The Victorian Commission for Gambling and Liquor Regulation (VCGLR) said Crown Resorts’ Melbourne casino had failed to sever its relationship with an “unsuitable” junket operator, called ‘Mr A’, and his associate, ‘Ms B’, despite repeated warnings.
Mr A was convicted of gambling offences in the US in December 2014 and the Commission ordered Crown to cease its dealings with him. Then, in late July, Crown began an association with Mr A’s personal assistant, Ms B, who conducted her first junket program in October 2015.
In January 2016, Crown continued to deal with Ms B as a junket operator and a AU$20m credit facility was granted to her, guaranteed by ‘Mr C’, a business associate of Mr A who had also been arrested in the US at the same time.
In a statement, VCGLR noted Crown’s failure to end its relationship with Mr A, as well as a failure to conduct adequate due diligence regarding Ms B, as reasons for issuing the fine.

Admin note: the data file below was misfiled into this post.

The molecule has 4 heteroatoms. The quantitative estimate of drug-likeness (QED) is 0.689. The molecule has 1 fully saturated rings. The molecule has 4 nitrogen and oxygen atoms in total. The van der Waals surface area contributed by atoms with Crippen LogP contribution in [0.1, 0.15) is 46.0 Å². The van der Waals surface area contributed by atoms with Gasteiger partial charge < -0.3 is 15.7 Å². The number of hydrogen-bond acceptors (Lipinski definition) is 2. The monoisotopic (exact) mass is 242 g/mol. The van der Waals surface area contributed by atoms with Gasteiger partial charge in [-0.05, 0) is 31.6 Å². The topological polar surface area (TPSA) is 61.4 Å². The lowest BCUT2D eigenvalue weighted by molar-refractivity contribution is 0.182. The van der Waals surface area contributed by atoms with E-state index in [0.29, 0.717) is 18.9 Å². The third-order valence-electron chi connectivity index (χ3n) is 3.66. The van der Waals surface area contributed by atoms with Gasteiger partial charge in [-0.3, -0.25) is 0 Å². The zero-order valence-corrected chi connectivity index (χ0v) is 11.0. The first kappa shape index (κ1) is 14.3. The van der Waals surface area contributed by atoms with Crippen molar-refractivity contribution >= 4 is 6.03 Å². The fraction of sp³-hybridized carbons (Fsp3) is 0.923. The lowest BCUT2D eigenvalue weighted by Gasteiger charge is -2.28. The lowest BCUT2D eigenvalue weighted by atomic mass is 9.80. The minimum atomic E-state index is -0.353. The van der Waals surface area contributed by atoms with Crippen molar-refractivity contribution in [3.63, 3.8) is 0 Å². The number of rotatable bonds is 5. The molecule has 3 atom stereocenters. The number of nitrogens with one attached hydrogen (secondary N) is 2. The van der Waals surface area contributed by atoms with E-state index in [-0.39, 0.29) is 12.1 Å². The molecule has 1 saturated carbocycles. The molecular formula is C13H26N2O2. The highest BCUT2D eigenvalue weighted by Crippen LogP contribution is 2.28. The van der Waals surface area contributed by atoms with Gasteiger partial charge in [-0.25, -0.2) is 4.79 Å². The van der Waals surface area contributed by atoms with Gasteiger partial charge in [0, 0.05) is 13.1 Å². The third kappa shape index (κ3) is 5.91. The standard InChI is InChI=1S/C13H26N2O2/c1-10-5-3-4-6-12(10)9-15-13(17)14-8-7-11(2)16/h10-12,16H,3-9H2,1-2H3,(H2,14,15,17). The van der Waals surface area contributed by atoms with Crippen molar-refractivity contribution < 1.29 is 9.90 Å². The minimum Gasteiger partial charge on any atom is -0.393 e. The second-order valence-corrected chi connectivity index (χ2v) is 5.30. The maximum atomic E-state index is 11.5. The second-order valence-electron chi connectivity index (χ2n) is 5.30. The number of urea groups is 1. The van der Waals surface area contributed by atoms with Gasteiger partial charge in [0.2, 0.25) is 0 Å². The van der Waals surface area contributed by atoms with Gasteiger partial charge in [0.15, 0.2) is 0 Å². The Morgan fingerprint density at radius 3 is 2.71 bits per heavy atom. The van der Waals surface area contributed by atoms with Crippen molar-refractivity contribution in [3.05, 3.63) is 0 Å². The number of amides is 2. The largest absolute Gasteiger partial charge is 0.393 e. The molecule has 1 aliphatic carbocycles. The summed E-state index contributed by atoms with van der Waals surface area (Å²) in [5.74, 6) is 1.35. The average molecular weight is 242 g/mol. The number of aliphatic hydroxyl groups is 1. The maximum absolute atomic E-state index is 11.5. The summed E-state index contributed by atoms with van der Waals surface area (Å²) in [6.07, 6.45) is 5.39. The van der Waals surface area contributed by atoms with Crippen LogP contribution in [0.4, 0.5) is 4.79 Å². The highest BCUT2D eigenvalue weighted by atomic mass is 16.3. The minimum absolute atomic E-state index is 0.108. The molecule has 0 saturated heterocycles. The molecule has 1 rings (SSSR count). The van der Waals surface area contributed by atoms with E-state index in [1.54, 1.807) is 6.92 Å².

Crown had also failed to notify the regulator of its relationship with Ms B. Consequently, VCGLR imposed the maximum allowable penalty.
“The amount of this fine reflects the seriousness of this matter, particularly Crown’s conduct in failing to immediately implement the requirements of the Commission’s direction to cease a relationship with an unsuitable junket operator,” said VCGLR Chair Ross Kennedy.
“The VCGLR expects its regulated entities to be proactive in their compliance with regulatory requirements, and firm action will continue to be taken against those that wilfully disregard or disobey directions of the regulator.”
This came after Crown Melbourne was forced to pay a AU$1m fine in April for similar breaches, prompting Victoria to increase the maximum penalty and ban junket operations with the recently passed Casino and Gambling Legislation Amendment Act 2021.